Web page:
It's not like those times you find yourself watching Anthony Bourdain on the travel channel and think "oh, just one more episode," and then suddenly it's two days later. It's more like those times you're trying to share that sweet new Kanye track and you can't. Yeah.
Comcast, the second largest internet company in the country, has been caught totally blocking certain web traffics. Like, well, high-speed subscribers sharing files. What does that spell? Data discrimination, dude. Which totally runs up against ideas of net neutrality. Dude.
The discreet blocking is one of the most gnarly examples of data discrimination by a U.S. internet provider to date, even involving company computers pretending to be users. AND if these tactics were used by all U.S. internet providers, it would totally kill file-sharing networks. Like that.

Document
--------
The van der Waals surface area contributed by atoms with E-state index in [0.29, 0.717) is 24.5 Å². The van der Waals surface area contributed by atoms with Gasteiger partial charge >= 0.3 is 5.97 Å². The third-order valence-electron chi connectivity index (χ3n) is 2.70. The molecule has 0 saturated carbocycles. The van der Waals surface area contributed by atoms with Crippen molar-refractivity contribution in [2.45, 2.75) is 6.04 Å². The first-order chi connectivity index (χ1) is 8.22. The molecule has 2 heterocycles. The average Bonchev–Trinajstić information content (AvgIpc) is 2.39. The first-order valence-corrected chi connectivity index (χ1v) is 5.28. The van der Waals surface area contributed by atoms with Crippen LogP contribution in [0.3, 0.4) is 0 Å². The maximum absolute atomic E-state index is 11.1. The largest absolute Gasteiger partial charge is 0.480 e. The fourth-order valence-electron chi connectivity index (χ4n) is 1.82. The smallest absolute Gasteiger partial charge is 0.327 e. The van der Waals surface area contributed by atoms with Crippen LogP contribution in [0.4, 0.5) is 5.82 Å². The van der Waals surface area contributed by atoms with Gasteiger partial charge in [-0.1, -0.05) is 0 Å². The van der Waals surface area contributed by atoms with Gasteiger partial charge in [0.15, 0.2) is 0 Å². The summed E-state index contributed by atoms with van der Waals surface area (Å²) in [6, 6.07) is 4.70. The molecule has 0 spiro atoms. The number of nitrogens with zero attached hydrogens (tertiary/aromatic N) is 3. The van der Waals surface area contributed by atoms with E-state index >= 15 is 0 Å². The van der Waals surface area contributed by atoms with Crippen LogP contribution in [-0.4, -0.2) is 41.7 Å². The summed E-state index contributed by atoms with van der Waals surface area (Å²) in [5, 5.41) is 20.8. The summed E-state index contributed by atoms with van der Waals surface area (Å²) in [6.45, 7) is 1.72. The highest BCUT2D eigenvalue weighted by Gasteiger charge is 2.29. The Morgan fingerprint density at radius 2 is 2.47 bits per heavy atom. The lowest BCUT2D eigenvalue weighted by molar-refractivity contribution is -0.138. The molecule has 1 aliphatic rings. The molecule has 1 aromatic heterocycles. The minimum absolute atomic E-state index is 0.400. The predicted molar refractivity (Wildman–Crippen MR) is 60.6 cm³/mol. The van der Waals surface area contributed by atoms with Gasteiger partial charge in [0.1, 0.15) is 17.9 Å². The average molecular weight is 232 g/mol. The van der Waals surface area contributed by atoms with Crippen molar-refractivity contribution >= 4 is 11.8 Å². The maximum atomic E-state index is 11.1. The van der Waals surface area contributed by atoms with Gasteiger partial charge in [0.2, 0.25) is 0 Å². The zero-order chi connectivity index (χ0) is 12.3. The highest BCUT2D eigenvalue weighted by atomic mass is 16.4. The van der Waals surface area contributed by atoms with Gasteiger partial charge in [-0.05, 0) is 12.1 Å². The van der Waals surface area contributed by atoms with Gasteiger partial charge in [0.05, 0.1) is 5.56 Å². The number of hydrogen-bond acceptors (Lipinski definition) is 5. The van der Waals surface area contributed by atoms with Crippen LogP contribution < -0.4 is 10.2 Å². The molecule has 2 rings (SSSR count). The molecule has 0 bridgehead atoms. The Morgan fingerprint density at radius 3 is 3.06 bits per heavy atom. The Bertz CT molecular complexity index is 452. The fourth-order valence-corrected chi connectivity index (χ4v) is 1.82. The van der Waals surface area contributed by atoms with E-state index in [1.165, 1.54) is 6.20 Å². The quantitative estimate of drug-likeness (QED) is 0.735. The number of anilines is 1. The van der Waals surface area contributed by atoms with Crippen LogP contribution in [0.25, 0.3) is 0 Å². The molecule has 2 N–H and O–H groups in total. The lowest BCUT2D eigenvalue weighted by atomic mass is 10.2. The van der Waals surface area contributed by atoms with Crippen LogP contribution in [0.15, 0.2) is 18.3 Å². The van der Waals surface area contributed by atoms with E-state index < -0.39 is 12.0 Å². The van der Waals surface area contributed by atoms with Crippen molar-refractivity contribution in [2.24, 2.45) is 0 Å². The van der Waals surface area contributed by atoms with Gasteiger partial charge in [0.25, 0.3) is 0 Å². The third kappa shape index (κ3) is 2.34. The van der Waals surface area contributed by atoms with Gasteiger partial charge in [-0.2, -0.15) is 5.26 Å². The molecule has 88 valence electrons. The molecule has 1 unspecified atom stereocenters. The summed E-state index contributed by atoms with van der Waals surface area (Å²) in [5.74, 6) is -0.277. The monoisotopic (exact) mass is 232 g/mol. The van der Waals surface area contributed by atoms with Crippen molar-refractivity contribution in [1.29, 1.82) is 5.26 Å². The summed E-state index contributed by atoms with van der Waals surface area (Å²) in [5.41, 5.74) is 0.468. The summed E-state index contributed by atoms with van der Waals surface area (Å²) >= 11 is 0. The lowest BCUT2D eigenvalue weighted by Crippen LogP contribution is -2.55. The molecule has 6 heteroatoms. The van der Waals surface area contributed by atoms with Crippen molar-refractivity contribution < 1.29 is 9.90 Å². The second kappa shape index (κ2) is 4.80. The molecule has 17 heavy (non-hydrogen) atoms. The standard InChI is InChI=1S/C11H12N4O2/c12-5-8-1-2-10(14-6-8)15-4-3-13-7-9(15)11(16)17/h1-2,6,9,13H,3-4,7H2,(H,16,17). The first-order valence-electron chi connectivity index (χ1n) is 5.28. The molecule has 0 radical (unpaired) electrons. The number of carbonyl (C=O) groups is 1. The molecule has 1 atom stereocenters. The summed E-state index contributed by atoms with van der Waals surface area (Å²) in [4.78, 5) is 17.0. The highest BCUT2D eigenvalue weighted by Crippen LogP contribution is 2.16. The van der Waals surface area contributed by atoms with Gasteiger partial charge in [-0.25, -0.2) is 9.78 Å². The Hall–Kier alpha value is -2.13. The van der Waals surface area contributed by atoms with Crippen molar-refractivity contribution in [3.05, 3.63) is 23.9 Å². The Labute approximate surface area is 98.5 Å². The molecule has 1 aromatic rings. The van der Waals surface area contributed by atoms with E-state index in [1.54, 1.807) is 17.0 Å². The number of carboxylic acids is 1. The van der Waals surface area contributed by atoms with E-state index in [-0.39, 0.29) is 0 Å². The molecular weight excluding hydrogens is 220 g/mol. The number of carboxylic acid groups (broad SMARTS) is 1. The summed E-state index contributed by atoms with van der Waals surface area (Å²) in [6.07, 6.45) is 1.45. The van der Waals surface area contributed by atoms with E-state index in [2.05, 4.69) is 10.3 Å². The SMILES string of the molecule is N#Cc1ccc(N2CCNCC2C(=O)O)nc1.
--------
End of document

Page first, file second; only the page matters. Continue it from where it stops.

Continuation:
Comcast's file-sharing blocks are part of a pretty lame way of controlling bandwidth, and it comes in the form of blocking uploads, not downloads. But if nobody is uploading anything, then there's nothing to download, right? Right.
So heres the process:
- go to upload something
- another "user" (a.k.a. Comcast company computer) sends a message to stop communications
- upload stops.
This could be seen as simply "traffic shaping," which is common, but what Comcast is doing involves overt trickery, only effects one type of traffic (file-sharing), and actually stops uploads, instead of just slowing them down. It's also completely random, so it could in fact be stopping legal OR illegal files. My assessment? Bullshit!